Letter to the Editor

Letter to the Editor

McManus, Thomas

Dear Editor,

Having sat on both sides of the desk during a college visit, I was eager to read Maureen Johnston’s article in the Fall 2003 issue titled “How to Win Friends and Influence People During the High School Visit.” Ms. Johnston lays out expectations for our representatives that are every bit accurate, including the need to be part Winfrey, part Gates and part bloodhound. However, I urge Ms. Johnston, and all of us on the receiving end of these visits, to exercise the same patience with these anxiety-causing interactions that we exhibit with students, parents and peers.

It’s a two-way street. We on the high school side can (however inadvertently) be every bit as dismissive, impatient and obtuse as these weary travelers. As a college recruiter, I was shoved into uninterested cafeterias during lunch hours, left to talk to “parent volunteers” who spent 45 minutes telling me why their child would never attend my institution, and told repeatedly (at much pain to my professionalism) that “Without your suit, I’d have mistaken you for a student.” Young college recruiters are the next experienced college admission professionals, but only if we can retain them and make them feel valued in the field. Only with our “guidance” and positive reinforcement will we earn the visitors our students deserve.

As a counselor, my first question for a representative who has come in my door (be it on-time or late) is never, “how are our graduates doing?” or “are you still somewhat need-conscious for wait-listed students?” It is always, “do you need anything before you get started?” While the bathroom or a glass of water is a small thing to offer, this is the kind of care we’d like the colleges to take with our kids. And-let’s face it-the realities of our working climate mean that our visitors often look just like our students. At the same time, we have a stake in their sticking around. What part do we, as counselors, play in the high turnover colleges experience on their staff? Low pay and insane hours are often their rewards for choosing to work in education, but people stay where we feel valued and professionally respected.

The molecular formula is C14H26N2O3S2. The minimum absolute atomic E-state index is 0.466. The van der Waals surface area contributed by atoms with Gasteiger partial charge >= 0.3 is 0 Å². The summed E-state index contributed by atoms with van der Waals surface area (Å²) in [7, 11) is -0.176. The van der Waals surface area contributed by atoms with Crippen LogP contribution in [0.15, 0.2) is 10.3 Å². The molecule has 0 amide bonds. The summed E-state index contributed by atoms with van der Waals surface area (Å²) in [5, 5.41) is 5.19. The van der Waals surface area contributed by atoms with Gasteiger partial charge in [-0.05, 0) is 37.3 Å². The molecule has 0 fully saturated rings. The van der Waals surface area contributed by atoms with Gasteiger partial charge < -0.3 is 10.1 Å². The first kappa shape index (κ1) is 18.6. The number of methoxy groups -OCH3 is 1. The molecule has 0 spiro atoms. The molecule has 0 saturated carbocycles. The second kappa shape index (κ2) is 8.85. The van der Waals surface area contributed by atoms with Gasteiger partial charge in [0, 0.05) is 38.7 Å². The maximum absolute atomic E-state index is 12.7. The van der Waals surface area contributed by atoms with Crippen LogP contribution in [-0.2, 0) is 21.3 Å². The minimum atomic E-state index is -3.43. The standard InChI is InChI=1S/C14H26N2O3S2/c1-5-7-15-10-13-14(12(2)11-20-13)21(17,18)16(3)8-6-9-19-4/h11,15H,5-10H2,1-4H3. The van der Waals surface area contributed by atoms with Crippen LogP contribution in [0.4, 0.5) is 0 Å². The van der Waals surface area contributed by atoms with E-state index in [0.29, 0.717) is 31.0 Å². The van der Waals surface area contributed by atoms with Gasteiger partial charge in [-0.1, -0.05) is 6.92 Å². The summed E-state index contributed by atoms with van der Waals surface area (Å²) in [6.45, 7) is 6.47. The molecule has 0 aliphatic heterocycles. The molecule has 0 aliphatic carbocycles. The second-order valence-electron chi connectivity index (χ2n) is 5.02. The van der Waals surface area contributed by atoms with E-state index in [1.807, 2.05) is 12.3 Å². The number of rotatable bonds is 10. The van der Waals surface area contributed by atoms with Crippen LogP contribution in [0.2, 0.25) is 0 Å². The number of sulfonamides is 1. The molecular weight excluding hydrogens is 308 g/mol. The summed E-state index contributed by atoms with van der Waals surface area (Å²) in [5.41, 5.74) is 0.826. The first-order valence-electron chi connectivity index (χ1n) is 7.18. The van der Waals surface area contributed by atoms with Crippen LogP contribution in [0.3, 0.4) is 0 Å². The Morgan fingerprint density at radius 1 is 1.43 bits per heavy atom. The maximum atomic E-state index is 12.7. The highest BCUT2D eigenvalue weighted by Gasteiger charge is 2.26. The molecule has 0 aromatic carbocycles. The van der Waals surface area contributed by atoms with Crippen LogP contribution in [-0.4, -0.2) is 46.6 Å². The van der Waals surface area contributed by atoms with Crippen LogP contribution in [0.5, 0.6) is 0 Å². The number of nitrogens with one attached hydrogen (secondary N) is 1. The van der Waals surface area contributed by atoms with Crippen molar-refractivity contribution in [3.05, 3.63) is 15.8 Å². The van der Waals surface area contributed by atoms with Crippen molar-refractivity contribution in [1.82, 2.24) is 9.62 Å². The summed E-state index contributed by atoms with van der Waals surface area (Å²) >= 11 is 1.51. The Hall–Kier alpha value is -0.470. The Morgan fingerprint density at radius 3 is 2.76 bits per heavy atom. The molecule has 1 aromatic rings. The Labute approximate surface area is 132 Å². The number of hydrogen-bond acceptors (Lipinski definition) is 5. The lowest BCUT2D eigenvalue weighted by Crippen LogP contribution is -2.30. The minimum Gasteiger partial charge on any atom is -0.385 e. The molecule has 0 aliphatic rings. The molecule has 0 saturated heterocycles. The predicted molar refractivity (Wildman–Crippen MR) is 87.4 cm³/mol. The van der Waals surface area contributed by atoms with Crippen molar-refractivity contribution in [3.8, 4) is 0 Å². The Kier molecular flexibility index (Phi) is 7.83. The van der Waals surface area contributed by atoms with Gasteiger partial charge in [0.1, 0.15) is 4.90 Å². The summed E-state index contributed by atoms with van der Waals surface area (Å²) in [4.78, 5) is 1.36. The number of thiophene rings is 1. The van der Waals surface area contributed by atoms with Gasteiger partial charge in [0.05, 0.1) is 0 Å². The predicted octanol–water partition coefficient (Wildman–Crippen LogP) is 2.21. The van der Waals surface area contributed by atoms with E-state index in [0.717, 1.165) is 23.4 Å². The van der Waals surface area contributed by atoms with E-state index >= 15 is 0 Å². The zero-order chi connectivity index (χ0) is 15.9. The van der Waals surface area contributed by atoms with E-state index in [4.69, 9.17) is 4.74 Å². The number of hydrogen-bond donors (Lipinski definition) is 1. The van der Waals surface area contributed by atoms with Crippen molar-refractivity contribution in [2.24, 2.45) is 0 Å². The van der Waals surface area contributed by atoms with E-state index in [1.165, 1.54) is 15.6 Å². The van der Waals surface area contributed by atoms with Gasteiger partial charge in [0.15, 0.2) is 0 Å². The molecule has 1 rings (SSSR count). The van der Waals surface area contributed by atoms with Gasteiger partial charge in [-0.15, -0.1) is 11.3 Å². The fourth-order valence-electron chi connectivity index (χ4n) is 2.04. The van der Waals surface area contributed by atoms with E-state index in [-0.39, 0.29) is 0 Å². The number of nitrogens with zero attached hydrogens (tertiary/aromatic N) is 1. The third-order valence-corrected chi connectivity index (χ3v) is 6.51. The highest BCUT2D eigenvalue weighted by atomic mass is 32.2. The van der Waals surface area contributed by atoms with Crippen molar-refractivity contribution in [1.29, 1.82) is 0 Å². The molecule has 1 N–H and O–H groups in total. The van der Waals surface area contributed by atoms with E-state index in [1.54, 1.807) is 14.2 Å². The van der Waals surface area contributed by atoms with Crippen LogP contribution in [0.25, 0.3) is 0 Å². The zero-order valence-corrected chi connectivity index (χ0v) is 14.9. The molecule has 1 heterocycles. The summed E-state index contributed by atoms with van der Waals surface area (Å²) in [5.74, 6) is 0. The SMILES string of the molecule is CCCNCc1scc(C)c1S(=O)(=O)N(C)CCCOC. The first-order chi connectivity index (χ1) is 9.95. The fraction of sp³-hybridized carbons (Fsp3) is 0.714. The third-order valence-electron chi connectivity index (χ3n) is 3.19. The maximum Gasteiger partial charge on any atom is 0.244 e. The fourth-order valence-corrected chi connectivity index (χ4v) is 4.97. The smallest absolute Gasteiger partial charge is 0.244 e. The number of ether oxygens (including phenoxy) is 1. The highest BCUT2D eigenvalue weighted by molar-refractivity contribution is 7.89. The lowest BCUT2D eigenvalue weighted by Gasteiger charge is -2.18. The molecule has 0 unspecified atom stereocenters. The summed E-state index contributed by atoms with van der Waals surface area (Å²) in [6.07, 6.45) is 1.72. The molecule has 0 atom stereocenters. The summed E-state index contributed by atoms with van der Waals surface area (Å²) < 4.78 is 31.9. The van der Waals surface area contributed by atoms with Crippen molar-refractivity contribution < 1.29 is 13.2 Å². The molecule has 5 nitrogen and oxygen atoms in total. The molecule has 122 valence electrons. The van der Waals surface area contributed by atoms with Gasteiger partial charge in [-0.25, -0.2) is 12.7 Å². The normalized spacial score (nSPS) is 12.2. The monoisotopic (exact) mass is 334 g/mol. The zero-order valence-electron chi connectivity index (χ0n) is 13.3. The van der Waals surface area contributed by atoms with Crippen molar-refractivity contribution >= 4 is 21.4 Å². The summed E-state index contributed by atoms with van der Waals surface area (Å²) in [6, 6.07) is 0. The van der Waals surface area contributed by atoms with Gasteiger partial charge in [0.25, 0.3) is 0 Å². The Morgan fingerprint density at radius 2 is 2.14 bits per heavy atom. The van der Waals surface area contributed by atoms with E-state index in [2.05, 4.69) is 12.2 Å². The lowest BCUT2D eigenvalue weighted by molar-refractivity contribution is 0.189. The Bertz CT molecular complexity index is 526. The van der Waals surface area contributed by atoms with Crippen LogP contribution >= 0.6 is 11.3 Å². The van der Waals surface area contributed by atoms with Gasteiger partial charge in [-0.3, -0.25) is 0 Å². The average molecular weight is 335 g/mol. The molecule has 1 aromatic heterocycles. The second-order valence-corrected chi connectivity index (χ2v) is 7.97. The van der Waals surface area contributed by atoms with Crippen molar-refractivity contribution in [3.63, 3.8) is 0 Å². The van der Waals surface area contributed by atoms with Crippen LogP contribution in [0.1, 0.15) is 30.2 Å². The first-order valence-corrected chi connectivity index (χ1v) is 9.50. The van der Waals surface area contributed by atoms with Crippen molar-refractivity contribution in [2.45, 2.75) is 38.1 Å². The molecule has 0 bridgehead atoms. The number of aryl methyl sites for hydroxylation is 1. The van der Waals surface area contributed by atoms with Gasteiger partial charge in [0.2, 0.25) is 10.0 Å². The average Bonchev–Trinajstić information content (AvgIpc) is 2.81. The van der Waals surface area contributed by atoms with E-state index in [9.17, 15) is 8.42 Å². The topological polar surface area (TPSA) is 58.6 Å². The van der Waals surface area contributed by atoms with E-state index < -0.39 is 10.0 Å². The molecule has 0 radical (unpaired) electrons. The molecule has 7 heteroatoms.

As a professional, I owe much to the connections that I made with experienced counselors in my first years on the road. Those small interactions sustained me and helped me learn all I needed to know. Yes, many of these counselors knew more about the field (and even my own institution) than I did, but they supported me. I’m certain that I wasted the time of a few patient folks in those early days, but the best counselors always gently put me back on track with the focus and tenor of their questions and comments. Isn’t this part of what makes our professional association vital?

Thank you Ms. Johnston for your on-point article. All visitors would do well to read it and take your recommendations to heart. May I suggest, though, that college professionals keep their bagels and new pens (unless you happen to have extras you stole from the Motel 6). As counselors, we will all do our best to welcome you and “leave the light on for you!”

Thomas McManus

Director of College Counseling

The Tatnall School, DE

NACAC Assembly Delegate,

Potomac and Chesapeake Association

of College Admission Counseling

Thomas McManus

Director of College Counseling

The Tatnall School, DE

NACAC Assembly Delegate, Potomac and Chesapeake Association of College Admission Counseling

Copyright National Association of College Admissions Counselors Winter 2004

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